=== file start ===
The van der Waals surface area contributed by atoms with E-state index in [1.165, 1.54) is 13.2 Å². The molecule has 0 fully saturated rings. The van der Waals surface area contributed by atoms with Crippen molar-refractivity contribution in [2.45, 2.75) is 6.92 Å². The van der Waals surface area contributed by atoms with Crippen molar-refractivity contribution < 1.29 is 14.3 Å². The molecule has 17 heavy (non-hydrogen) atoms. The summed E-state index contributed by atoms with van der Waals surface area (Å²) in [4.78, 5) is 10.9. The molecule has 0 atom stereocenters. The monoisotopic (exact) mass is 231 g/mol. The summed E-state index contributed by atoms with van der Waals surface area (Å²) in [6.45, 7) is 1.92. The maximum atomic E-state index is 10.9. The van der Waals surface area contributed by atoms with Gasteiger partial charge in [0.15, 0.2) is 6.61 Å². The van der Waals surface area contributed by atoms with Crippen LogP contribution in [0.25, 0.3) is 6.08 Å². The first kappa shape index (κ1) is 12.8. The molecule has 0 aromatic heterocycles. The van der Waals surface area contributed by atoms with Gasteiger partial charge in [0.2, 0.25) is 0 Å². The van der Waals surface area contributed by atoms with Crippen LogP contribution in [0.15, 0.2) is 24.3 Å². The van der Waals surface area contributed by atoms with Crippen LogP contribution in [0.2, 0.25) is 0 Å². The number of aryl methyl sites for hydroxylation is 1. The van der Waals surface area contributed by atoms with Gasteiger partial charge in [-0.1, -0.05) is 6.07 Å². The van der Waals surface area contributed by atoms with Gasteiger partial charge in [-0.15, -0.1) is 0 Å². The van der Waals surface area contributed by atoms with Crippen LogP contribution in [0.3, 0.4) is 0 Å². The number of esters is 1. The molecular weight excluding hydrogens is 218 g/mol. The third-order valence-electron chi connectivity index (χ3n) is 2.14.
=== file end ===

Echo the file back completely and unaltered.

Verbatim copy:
The van der Waals surface area contributed by atoms with E-state index in [1.165, 1.54) is 13.2 Å². The molecule has 0 fully saturated rings. The van der Waals surface area contributed by atoms with Crippen molar-refractivity contribution in [2.45, 2.75) is 6.92 Å². The van der Waals surface area contributed by atoms with Crippen molar-refractivity contribution < 1.29 is 14.3 Å². The molecule has 17 heavy (non-hydrogen) atoms. The summed E-state index contributed by atoms with van der Waals surface area (Å²) in [4.78, 5) is 10.9. The molecule has 0 atom stereocenters. The monoisotopic (exact) mass is 231 g/mol. The summed E-state index contributed by atoms with van der Waals surface area (Å²) in [6.45, 7) is 1.92. The maximum atomic E-state index is 10.9. The van der Waals surface area contributed by atoms with Gasteiger partial charge in [0.15, 0.2) is 6.61 Å². The van der Waals surface area contributed by atoms with Crippen LogP contribution in [0.25, 0.3) is 6.08 Å². The first kappa shape index (κ1) is 12.8. The molecule has 0 aromatic heterocycles. The van der Waals surface area contributed by atoms with Gasteiger partial charge in [0.2, 0.25) is 0 Å². The van der Waals surface area contributed by atoms with Crippen LogP contribution in [0.15, 0.2) is 24.3 Å². The van der Waals surface area contributed by atoms with Crippen LogP contribution in [0.2, 0.25) is 0 Å². The number of aryl methyl sites for hydroxylation is 1. The van der Waals surface area contributed by atoms with Gasteiger partial charge in [-0.1, -0.05) is 6.07 Å². The van der Waals surface area contributed by atoms with Gasteiger partial charge in [-0.15, -0.1) is 0 Å². The van der Waals surface area contributed by atoms with Crippen LogP contribution in [0.3, 0.4) is 0 Å². The number of esters is 1. The molecular weight excluding hydrogens is 218 g/mol. The third-order valence-electron chi connectivity index (χ3n) is 2.14.